More on the great bathroom debate, part one: Patriarchy

For those active in the trans community I’m coming into this debate late on with this blog post but I should explain the background to this for those coming in to this via Planet or LDV. There has long been an issue surrounding trans folk and toilets, usually along the lines of “OMGZ, men invading women’s spaces!” Oddly, it’s always about transwomen and never transmen. If anyone believes this is a purely theoretical debate, the Pride London “Toiletgate” scandal in 2008 demonstrates otherwise. (Synopsis: Pride London stewards refuse entry to transwoman to female toilets, police get the law wrong, another transwoman later sexually assaulted in male toilets) This debate restarted on Saturday following a Twitter exchange between Christine Burns, (@christineburns) veteran trans rights campaigner, and legal blogger Jack of Kent (@jackofkent) and resulted in Jack posting a question in his blog, “To what extent should the law regulate which toilet a transgendered person can use?”.

Firstly, my view on the topic. In this UK this is a timely debate following the news about Rachel Millington being fired apparently for being trans and the ever present elephant in the room, upcoming Equalities Act legislation making it legal to discriminate against trans people (Or anyone who appears to be trans) in a wide variety of situations.

It’s also an important debate in my mind, because toilets tend to be close to the “worst case” scenario, with female toilets and changing rooms tending to be regarded as safe spaces and havens from masculinity. Imagine the debate like a game of football – that we’re fighting so close to the other side’s goal line in this country is a positive point and to our benefit and denies those that would oppress us to shift the middle ground back to the “Should trans people be allowed to even exist” debate that’s all to present in other countries, even the USA. Sadly, it is a continuous fight at least for the moment and we took our eye off the ball long enough earlier this year to allow the Equalities Act to get through with all it’s problems.

As to the debate itself, in my experience there are two principle groups of people who are transphobic, namely second wave feminists and men. With the second wave feminists, we’re just inconvenient for their argument that gender is socialised and there must therefore be something “wrong” with us. Transmen on the other hand are accepted as they’re challenging this view by attacking the male gender. There’s something inherently misogynistic about this view because it presumes masculinity is somehow better so any “men” invading women’s space must only be doing to to assert their power.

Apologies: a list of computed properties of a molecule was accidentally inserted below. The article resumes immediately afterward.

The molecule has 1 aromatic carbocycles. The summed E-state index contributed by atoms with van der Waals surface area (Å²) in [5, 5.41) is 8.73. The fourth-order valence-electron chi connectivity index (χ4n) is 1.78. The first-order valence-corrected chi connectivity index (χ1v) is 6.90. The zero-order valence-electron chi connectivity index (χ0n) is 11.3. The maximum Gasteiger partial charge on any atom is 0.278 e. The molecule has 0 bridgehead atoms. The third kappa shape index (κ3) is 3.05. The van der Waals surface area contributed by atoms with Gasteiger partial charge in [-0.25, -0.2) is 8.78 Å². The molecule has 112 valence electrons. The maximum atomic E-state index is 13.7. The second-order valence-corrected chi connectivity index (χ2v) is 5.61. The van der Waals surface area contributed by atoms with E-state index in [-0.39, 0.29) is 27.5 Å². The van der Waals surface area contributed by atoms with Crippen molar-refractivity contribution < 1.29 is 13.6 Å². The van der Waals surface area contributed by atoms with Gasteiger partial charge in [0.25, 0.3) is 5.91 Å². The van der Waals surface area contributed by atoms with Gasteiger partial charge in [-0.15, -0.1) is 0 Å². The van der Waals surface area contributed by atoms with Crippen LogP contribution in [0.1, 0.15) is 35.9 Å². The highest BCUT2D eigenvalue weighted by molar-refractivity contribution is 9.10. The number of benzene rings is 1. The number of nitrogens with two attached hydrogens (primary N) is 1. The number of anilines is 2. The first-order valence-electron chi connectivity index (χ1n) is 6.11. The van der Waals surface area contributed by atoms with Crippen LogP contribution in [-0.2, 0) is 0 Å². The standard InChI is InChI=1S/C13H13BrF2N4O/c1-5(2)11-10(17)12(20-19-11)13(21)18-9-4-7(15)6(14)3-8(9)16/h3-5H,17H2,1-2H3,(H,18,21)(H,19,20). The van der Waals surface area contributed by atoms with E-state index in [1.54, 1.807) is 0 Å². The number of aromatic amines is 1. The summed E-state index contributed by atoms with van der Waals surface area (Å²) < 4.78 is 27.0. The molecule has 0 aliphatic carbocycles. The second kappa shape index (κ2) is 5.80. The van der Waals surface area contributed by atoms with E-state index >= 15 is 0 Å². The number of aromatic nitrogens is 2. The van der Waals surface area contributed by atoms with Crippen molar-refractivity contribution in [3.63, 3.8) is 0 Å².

Vocal as they are, and also generally high-profile skilled debaters, second wavers do not tend to be the ones calling the shots in toilet situations. It’s always “management” – of shopping centres, employers and so on. What do we know about “management”? Not always but it can tend to be very male in some companies and from comments I’ve seen in such cases (Referring to female employees/service users in the third person) that tends to follow through in cases of transphobic employers and management. (I believe both the steward and the police officer involved in the Toiletgate incidents were male) Post-transition and given other changes in employment history since, I’ve seen all to well what can happen when you get male-heavy management. It influences debate in quite a masculine-oriented way that’s not present in a more mixed or female-heavy management structure and thus, in a form of indirect sexual discrimination, tends to exclude women as being “unsuitable” for the organisational culture.

In such organisations, where masculine traits rule, what is the view of someone who sells out those masculine traits to transition? It’s not going to be positive, really. But they can’t say that the very concept of transwoman rejecting some of her masculine traits is an anathema to them, because that would reveal either their discomfort with their own masculinity or the inherent sexual discrimination within the company culture. Instead they find a more masculine way of projecting it: “We’re just protecting the women! Some of them might be uncomfortable!” It doesn’t matter if “some” women are uncomfortable or not, and I’m sure they’ll find one or two willing to state that they are but with the possible high-profile exception of Germaine Greer, one never hears of female employees getting uppity about management accepting a transwoman without question. Why not?

One sees this on the comments page of such publications as the Daily Mail too – male commenters who need to protect the women. In their world this is probably quite valid, because to them women are weak and need protecting. Because of that very weakness, no real man would ever want to be a woman so he must have some ulterior motive for trying to become one. Remove that argument and we’re left with a form of discrimination that can easily be countered, be it the toilet debate or the wider equality bills – substitute “gay” or some other minority and try to defend your policy then without looking like you’re stuck in the 1950s.


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